The effect of this aspect of the Proposals will be to eliminate marginal tax rate taxation for adults who are subject to this element of the Proposals and to increase the tax rates on Deemed Dispositions for many shareholders of Canadian private corporations from the top marginal tax rate of 26.76% to the top marginal tax rate applicable to dividends of 45.30%.5  This tax increase will apply if the affected shareholder acquired their interest in the Canadian private corporation with no or nominal consideration and, in many cases, the tax increase will also apply even where the acquisition has been made with their own assets and/or borrowed funds.  In their current form, the Proposals will apply to all existing or accumulated value in Canadian private corporations – not just on value that appreciates after July 18, 2017.

The Proposals do not impact the capital gains rate realized by investors in public corporation shares in any way or form.6 As a result, Deemed Dispositions of such shares will continue to attract tax at ordinary marginal capital gains rates subject to a maximum tax rate of 26.76%. This will be true whether the person acquiring the shares received the shares as a gift,7 with his own wealth or whether he acquires the shares with borrowed funds, including borrowed funds from non-arm’s length persons at favourable interest rates.8

 

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Donations to Charity

The First-time donor’s super credit (FDSC) supplements the value of the charitable donations tax credit (CDTC) by 25% on donations made after March 20, 2013, by a first-time donor.

For the purpose of the FDSC, you will be considered a first-time donor if neither you nor your spouse or common-law partner (if you have one) have claimed and been allowed a charitable donations tax credit for any year after 2007.

The FDSC applies to a gift of money made after March 20, 2013, up to a maximum of $1,000, in respect of only one taxation year from 2013 to 2017.

If you have a spouse or common-law partner, you can share the claim for the FDSC, but the total combined donations claimed cannot be more than $1,000.

 

This is a non-refundable tax credit. As such, it can only be used to reduce tax owed; if you don’t owe any tax, you don’t get a refund. Generally, your tax savings will be equal to the amount of the charitable tax credit calculated. The following are exceptions:

  • If you are a resident of Quebec and are entitled to a refundable federal tax abatement, then your actual federal tax savings will be reduced.
  • If you are required to pay provincial income surtax, then your actual saving will be more than the charitable tax credit calculated as the credit will reduce both your base income taxes and provincial surtax.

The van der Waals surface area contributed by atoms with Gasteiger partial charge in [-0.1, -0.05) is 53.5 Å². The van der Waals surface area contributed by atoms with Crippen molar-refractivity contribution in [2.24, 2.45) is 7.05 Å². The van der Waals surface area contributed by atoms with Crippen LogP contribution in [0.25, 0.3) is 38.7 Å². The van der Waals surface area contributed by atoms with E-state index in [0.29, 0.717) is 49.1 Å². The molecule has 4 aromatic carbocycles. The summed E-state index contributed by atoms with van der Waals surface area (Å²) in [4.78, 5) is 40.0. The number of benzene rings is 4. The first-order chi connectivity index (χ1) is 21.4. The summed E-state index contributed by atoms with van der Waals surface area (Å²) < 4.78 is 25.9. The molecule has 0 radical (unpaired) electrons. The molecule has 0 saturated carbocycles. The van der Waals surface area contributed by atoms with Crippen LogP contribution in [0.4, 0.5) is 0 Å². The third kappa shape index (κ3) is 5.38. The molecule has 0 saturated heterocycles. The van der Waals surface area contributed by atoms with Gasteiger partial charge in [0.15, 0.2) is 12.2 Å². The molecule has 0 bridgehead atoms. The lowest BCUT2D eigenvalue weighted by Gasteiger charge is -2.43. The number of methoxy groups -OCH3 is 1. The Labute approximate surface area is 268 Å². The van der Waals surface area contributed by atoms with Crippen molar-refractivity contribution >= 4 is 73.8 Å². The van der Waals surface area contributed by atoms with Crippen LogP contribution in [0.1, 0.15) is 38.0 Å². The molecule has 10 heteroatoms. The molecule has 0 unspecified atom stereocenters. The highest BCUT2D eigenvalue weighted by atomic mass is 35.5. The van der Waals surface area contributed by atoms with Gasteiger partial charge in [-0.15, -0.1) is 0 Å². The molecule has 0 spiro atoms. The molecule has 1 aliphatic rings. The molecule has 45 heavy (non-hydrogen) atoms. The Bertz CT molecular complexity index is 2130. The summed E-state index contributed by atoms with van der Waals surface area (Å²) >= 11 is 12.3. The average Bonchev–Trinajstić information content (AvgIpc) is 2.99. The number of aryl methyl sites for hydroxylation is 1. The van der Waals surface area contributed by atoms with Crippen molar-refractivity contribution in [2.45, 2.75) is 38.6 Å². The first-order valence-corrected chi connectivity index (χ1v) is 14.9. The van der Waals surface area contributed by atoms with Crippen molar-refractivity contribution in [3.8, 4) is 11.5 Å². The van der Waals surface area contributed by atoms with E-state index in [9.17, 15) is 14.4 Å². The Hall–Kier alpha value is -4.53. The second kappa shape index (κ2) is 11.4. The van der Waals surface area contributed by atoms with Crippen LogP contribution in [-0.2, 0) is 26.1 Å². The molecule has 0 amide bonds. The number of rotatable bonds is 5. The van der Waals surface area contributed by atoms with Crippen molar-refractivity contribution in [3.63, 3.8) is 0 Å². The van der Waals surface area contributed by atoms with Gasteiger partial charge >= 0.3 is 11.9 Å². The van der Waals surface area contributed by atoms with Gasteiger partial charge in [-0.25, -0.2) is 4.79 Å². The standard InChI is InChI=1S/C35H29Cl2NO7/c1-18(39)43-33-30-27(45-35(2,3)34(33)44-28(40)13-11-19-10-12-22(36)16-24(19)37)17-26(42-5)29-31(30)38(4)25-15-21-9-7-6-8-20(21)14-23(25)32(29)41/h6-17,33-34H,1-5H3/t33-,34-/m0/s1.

• If you made a donation of publicly traded securities, you may increase your tax saving by reducing your capital gains tax.

For a quick estimate of your charitable tax credit for the current tax year, try out the Charitable donation tax credit calculator.

For more information about claiming your charitable donations, see the General Income Tax and Benefits Guide.

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Renouncing U.S. Citizenship Or Giving Up A Green Card: Why And How To Consider It

Unique among global powers, the United States taxes the worldwide income of its citizens and permanent resident status holders no matter where they live. Additionally, the requirement that a U.K-U.S. citizen or green card holder file an annual U.S. income tax return is not waived by the fact that the United States grants a credit for taxes paid to the U.K. In fact, many U.S. citizens living abroad do not actually owe U.S. tax, but they can face very stiff monetary penalties for failing to file required disclosures about non-U.S. assets in a timely manner.

 

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Limits on CRA Collections – GST/HST

Canada’s Excise Tax Act gives sweeping powers to the Canada Revenue Agency (“CRA”), and by extension its tax collection officers, to collect the tax debts of taxpayers. In many cases, taxpayers are taken by surprise when their bank accounts are frozen, assets liened or seized and wages garnisheed. However there are certain limitations on when the CRA can legally take action to collect GST/HST tax debt, which are both situational and based upon strict timeframes. Unlike most debts under the Income Tax Act, there is no initial 90 day period where collection action is barred after a GST/HST assessment. There is however a 10 year limitation period that applies to GST/HST tax debts. This limitation period is ‘restarted’ whenever the CRA takes action to collect the debt or the taxpayer acknowledges the tax debt, which can mean that a GST/HST debt more than 10 years old is still collectible. If you need help dealing with CRA tax collectors, one of our expert Canadian GST/HST tax lawyers can help.